IRISH MUSICIANS are arguably as successful today as they’ve ever been. Hozier recently topped the Billboard Top 100 in the US, only the fourth Irish act ever to do so. Duo Picture This, a homegrown pop-rock act, headlined an incredible five consecutive nights at the 3Arena earlier this month, in front of nearly 70,000 punters. A stunning and internationally acclaimed hip-hop scene has emerged, seemingly from nowhere.
From an industry perspective, though, Ireland does still struggle. There’s a lack of joined up thinking. Irish radio plays a disappointingly small amount of homegrown tracks, and even the PR link ups between musicians and journalists are convoluted and could use some simplicity, joined up thinking, and targeting.
Sinead Troy, one of the founders of PlayIrish, knows all about the issues. Troy runs the Irish arm of Yangaroo, a PR concept aimed at delivering new music digitally. She manages singer-songwriter Cathy Davey, and also manages IASCA, an organisation focused on increasing Irish radio play. PlayIrish is her team’s attempt to push the radioplay agenda forward.
“There’s a bottleneck in artists getting out there,” the extremely enthusiastic Troy tells the Gazette over the phone. Her passion for her work immediately jumps out: the names of Irish acts to explore drip from the conversation, from the obvious – Kodaline, and Picture This – to lesser-known acts like Nina Hynes and Conor Walsh.
“We’ll be playing the big acts and the little acts. The playlist is very much dictated by quality,” Troy tells us. “We love seeing anyone doing well. A lot of the big acts bring Irish support acts on tour, and that really helps everyone along. One of the tracks we have on the current playlist is a debut single. I think it says a lot about the quality of the scene that we can have a really varied playlist. I was listening earlier and I Shazamed a couple of tracks as I just had to know who they were. I hope that’s the effect we’ll have, the quality is really high.”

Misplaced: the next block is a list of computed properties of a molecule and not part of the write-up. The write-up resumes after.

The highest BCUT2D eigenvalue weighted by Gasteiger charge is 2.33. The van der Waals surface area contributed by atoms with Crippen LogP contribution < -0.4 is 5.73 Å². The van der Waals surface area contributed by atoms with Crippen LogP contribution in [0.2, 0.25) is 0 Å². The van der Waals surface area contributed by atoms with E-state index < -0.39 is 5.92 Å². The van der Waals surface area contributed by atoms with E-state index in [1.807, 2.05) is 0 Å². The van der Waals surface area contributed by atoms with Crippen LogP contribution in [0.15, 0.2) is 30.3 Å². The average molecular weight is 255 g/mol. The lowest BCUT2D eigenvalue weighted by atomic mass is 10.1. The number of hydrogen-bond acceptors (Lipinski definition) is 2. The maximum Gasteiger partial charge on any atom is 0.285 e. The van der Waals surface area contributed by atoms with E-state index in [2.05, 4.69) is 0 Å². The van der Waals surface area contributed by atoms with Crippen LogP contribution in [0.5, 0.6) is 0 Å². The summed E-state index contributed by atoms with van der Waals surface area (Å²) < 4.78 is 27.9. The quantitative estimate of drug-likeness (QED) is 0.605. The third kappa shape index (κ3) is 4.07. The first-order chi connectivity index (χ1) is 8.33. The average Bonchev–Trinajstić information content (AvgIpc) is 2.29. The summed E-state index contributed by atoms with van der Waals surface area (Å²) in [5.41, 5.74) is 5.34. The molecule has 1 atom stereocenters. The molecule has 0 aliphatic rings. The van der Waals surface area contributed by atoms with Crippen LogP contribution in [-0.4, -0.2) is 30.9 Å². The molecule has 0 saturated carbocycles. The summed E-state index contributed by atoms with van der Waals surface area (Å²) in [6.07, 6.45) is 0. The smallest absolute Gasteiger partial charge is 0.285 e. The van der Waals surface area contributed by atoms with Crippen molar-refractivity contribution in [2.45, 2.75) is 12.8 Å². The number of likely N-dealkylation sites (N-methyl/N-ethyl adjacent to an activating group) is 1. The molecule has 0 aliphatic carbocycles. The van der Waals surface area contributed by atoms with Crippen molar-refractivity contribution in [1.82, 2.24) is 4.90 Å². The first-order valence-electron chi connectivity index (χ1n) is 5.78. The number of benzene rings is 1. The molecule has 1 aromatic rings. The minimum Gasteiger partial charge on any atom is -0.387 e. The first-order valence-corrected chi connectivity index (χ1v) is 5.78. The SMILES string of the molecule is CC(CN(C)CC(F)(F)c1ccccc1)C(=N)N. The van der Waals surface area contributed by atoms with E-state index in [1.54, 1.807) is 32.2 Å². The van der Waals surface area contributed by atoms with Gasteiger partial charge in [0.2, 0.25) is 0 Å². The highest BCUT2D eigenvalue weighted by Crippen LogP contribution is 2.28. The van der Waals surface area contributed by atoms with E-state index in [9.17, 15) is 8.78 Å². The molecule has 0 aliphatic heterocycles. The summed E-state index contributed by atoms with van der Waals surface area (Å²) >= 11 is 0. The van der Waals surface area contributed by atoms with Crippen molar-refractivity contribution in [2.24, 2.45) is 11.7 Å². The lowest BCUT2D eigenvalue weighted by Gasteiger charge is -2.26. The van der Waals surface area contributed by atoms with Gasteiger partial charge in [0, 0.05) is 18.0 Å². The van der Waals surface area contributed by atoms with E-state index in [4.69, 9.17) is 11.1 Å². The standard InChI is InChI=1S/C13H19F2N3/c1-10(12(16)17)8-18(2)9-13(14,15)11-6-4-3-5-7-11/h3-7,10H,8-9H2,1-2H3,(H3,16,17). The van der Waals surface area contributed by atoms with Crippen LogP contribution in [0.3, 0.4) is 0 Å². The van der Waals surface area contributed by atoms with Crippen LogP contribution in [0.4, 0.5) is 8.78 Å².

The primary issues with the industry Troy identifies are largely financial, but PlayIrish is part of an attempt to find solutions, rather than dwell too much on the problems. “Take managers,” she says, “not many bands have the money to pay them, and it’s a lot of work. Nobody is going to work for years for no money, so you don’t have the quality of managers you might find in the UK, for example. Then there are issues like DJs receiving tracks in the wrong format, so they can’t play them.”
“It’s hard to get a spot on Radio Player, and we have been offered that to do this with PlayIrish. It has to be managed well. We’ll really be focusing on just the music, not on mixing it with talk or anything else. I hope, down the line, we’ll have shows for different genres, for example. We’d love to have a classical hour highlighting Irish classical music. There are a lot of possibilities.”
“We’re at the point where we really need to push ourselves forward. I won’t name the station, but we’ve already had another Irish station put a couple of tracks from the PlayIrish playlist onto their playlist. That’s the kind of thing that matters, and a great result when we’ve only been streaming a couple of weeks. It shows people are listening. We’ve been making a point of saying to the artists that if they aren’t tuning in, why would anyone else? For the Irish music scene, this is about taking our power back. It could be something really special.”
To listen to Play Irish, visit their website at PlayIrish.ie